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Why Readers Read

by Beth Luey

Reading is a mystery. Sales figures, opinion polls, and library circulation statistics collectively tell us something about who reads and what they read, but they shed little light on why people read or what they experience as they read.

Theories abound, offered by disciplines ranging from literary theory to clinical psychology, each supported by credible evidence and most consistent with all the others; but none of them really answers these central questions.

The mystery has many sources. Reading is not a single, straightforward act but rather a variety of very different activities, each with its own motivation and rewards.

Reading may be compulsive, compulsory, mesmerizing, boring, exciting, relaxing, inspiring, depressing, or matter-of-fact and devoid of emotional content—all in the course of a single day for a single reader.

All in a Day’s Reading

You get up early one morning, and the paper hasn’t arrived, so you read the cereal box and the milk carton, an experience without intellectual or emotional content, bordering on the compulsive.

Later you read the newspaper and experience a range of emotions: anger on the front page, sorrow on the obituary page, amusement at the comics. On the way to work, you read billboards and other ads.

At work, you read your email plus the ads, letters, and other routine trivia in your inbox. You read a request for a proposal, or a budget revision, or something else that requires you to think and respond. In the afternoon, you may read something that requires concentration, note-taking, and research on the Web or in reference books.

At home in the evening, you may read a recipe, or at least the heating instructions on a package. Later, you may read a mystery or a romance novel or a nonfiction book that takes you out of your own world. You may have selected the book for any number of reasons; possibly you forgot to say No to the History Book Club. If you have young children, perhaps you read to them—anything from Goodnight Moon to Harry Potter. You may read a television schedule to see whether there’s anything worth watching.

All these experiences and more are reading, but they are all very different, and we engage in them for very different reasons, some conscious and some not.


The compulsive kind of reading—the cereal box, subway posters, and toothpaste tube—is the Mount Everest reading experience: reading it because it is there. For most of us, this practice is harmless enough and probably something we don’t even notice until it is pointed out.

Many readers use books for escape—temporary, refreshing, and reversible escape. This kind of reading allows us to step into another person’s life, into ideas that fully occupy our minds, or into adventures that we might not dare undertake in real life or that simply do not occur in anyone’s real life.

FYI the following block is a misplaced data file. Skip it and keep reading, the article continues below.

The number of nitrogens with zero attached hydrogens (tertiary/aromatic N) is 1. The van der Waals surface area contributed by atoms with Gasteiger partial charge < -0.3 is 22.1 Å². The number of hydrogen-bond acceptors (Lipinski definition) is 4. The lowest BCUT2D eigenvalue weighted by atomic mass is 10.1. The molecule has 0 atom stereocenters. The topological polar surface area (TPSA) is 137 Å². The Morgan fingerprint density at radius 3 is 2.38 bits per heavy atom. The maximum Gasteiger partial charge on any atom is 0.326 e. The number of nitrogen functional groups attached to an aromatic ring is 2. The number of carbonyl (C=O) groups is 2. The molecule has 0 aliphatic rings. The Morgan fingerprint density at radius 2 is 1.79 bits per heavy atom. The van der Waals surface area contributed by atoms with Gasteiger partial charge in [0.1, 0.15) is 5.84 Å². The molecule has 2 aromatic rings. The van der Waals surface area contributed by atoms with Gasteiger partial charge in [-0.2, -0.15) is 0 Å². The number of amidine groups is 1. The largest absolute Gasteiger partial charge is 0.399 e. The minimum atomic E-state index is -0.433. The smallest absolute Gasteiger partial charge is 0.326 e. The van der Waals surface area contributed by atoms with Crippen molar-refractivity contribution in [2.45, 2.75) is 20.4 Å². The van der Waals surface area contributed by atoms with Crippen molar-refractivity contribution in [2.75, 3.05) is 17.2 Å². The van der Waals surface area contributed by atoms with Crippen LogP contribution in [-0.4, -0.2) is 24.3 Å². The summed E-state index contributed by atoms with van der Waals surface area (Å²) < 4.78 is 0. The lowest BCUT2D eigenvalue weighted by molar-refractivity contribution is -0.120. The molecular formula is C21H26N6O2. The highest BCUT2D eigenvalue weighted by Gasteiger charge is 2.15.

Jurassic Park, Rosemary’s Baby, and The Exorcist are great escapes that are all the more fun because we know they won’t actually happen to us. If we believed in cloned dinosaurs, impregnating demons, and possession, they might not be nearly as enjoyable, or they might be enjoyable in a different way. Of course, books need not be fantastic to provide this kind of absorption and escape.

Nonfiction rarely provides an emotional escape, but it may provide a diversion from the real world—or it may intensify our concerns about the real world by telling us that it is an even more dangerous place than we believed. It may take us to faraway places—or it may enhance our understanding of our own immediate surroundings.

Nevertheless, nonfiction can provide its own kind of escape by totally engaging the reader’s mind intellectually. If you are trying to follow a complex argument about evolution, linguistics, theology, or economics, you cannot simultaneously be thinking about what is going on at the office or where your teenager and the current significant other might have taken your new car.

Some reading is completely practical. Rather than diverting us from a current concern, it helps us resolve it. This is the kind of reading that user manuals, how-to books, reference books, and airline or television schedules provide: answers to questions and guides to action. Self-help books are a more complex variant of this phenomenon. When the problem is fixing a relationship rather than a clogged sink, or improving career prospects, the solution is going to take more words. Nonetheless, many of these books are framed as to-do lists or step-by-step solutions (The Five Pillars of Investing, The Six Sigma Way, The Seven Principles for Making Marriage Work . . . ).

Booksellers and the “Readers who bought this book also bought” lists tell us, though, that a single book rarely solves the reader’s problems. A reader who buys one volume of advice on any given problem is likely to buy several, suggesting that what is being sought is not an immediate, practical solution but general advice and reassurance.